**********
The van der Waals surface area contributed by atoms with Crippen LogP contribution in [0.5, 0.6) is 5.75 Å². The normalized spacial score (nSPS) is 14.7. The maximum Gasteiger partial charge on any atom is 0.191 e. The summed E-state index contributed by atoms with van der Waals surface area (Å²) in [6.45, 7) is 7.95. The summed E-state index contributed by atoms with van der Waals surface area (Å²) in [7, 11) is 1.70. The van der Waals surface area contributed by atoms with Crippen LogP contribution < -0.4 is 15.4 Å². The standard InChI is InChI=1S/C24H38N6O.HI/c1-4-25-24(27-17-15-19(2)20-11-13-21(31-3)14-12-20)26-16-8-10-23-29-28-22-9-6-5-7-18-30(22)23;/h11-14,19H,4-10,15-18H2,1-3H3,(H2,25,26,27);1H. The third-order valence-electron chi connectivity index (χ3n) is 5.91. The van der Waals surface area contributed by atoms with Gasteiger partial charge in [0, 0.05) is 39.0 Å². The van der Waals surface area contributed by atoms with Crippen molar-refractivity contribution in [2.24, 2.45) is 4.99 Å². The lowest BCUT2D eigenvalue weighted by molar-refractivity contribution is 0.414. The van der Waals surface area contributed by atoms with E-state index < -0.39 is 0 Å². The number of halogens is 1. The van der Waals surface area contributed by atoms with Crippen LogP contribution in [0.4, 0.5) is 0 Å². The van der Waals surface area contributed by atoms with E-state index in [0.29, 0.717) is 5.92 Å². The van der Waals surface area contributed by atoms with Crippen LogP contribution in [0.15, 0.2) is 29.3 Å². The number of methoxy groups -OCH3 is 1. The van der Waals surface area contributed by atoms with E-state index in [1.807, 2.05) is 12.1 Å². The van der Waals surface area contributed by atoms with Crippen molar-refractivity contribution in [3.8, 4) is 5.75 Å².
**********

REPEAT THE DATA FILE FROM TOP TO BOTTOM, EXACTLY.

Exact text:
The van der Waals surface area contributed by atoms with Crippen LogP contribution in [0.5, 0.6) is 5.75 Å². The normalized spacial score (nSPS) is 14.7. The maximum Gasteiger partial charge on any atom is 0.191 e. The summed E-state index contributed by atoms with van der Waals surface area (Å²) in [6.45, 7) is 7.95. The summed E-state index contributed by atoms with van der Waals surface area (Å²) in [7, 11) is 1.70. The van der Waals surface area contributed by atoms with Crippen LogP contribution < -0.4 is 15.4 Å². The standard InChI is InChI=1S/C24H38N6O.HI/c1-4-25-24(27-17-15-19(2)20-11-13-21(31-3)14-12-20)26-16-8-10-23-29-28-22-9-6-5-7-18-30(22)23;/h11-14,19H,4-10,15-18H2,1-3H3,(H2,25,26,27);1H. The third-order valence-electron chi connectivity index (χ3n) is 5.91. The van der Waals surface area contributed by atoms with Gasteiger partial charge in [0, 0.05) is 39.0 Å². The van der Waals surface area contributed by atoms with Crippen molar-refractivity contribution in [2.24, 2.45) is 4.99 Å². The lowest BCUT2D eigenvalue weighted by molar-refractivity contribution is 0.414. The van der Waals surface area contributed by atoms with E-state index < -0.39 is 0 Å². The number of halogens is 1. The van der Waals surface area contributed by atoms with Crippen LogP contribution in [0.4, 0.5) is 0 Å². The van der Waals surface area contributed by atoms with E-state index in [0.29, 0.717) is 5.92 Å². The van der Waals surface area contributed by atoms with Crippen LogP contribution in [0.15, 0.2) is 29.3 Å². The number of methoxy groups -OCH3 is 1. The van der Waals surface area contributed by atoms with E-state index in [1.807, 2.05) is 12.1 Å². The van der Waals surface area contributed by atoms with Crippen molar-refractivity contribution in [3.8, 4) is 5.75 Å².